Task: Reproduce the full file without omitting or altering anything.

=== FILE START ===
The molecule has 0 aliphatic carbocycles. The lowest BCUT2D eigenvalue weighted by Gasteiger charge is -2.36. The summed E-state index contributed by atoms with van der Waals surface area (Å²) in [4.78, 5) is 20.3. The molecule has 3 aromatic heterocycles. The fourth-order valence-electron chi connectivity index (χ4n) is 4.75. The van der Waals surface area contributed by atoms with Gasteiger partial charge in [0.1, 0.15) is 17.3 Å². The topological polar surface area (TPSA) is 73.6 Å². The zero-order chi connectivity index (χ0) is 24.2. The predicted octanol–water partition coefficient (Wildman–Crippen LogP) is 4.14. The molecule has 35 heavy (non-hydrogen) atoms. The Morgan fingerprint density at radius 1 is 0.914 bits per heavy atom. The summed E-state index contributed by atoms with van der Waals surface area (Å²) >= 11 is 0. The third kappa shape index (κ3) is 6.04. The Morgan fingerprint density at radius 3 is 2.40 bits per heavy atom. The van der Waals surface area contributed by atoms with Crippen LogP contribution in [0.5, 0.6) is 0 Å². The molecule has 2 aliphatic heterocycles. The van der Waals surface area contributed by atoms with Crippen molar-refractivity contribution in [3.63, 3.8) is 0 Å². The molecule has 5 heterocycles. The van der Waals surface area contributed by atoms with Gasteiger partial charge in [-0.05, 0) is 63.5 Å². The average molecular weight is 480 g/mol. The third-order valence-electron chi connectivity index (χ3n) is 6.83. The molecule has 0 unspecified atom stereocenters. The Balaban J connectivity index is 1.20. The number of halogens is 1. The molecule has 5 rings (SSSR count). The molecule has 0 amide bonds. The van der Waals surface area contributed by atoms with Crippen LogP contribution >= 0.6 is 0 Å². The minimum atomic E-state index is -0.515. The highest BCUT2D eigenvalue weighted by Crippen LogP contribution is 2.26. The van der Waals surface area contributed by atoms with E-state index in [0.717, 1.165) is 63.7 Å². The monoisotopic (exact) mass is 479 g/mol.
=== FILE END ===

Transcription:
The molecule has 0 aliphatic carbocycles. The lowest BCUT2D eigenvalue weighted by Gasteiger charge is -2.36. The summed E-state index contributed by atoms with van der Waals surface area (Å²) in [4.78, 5) is 20.3. The molecule has 3 aromatic heterocycles. The fourth-order valence-electron chi connectivity index (χ4n) is 4.75. The van der Waals surface area contributed by atoms with Gasteiger partial charge in [0.1, 0.15) is 17.3 Å². The topological polar surface area (TPSA) is 73.6 Å². The zero-order chi connectivity index (χ0) is 24.2. The predicted octanol–water partition coefficient (Wildman–Crippen LogP) is 4.14. The molecule has 35 heavy (non-hydrogen) atoms. The Morgan fingerprint density at radius 1 is 0.914 bits per heavy atom. The summed E-state index contributed by atoms with van der Waals surface area (Å²) >= 11 is 0. The third kappa shape index (κ3) is 6.04. The Morgan fingerprint density at radius 3 is 2.40 bits per heavy atom. The van der Waals surface area contributed by atoms with Crippen LogP contribution in [0.5, 0.6) is 0 Å². The molecule has 2 aliphatic heterocycles. The van der Waals surface area contributed by atoms with Crippen molar-refractivity contribution in [3.63, 3.8) is 0 Å². The molecule has 5 heterocycles. The van der Waals surface area contributed by atoms with Gasteiger partial charge in [-0.05, 0) is 63.5 Å². The average molecular weight is 480 g/mol. The third-order valence-electron chi connectivity index (χ3n) is 6.83. The molecule has 0 unspecified atom stereocenters. The Balaban J connectivity index is 1.20. The number of halogens is 1. The molecule has 5 rings (SSSR count). The molecule has 0 amide bonds. The van der Waals surface area contributed by atoms with Crippen LogP contribution >= 0.6 is 0 Å². The minimum atomic E-state index is -0.515. The highest BCUT2D eigenvalue weighted by Crippen LogP contribution is 2.26. The van der Waals surface area contributed by atoms with E-state index in [0.717, 1.165) is 63.7 Å². The monoisotopic (exact) mass is 479 g/mol.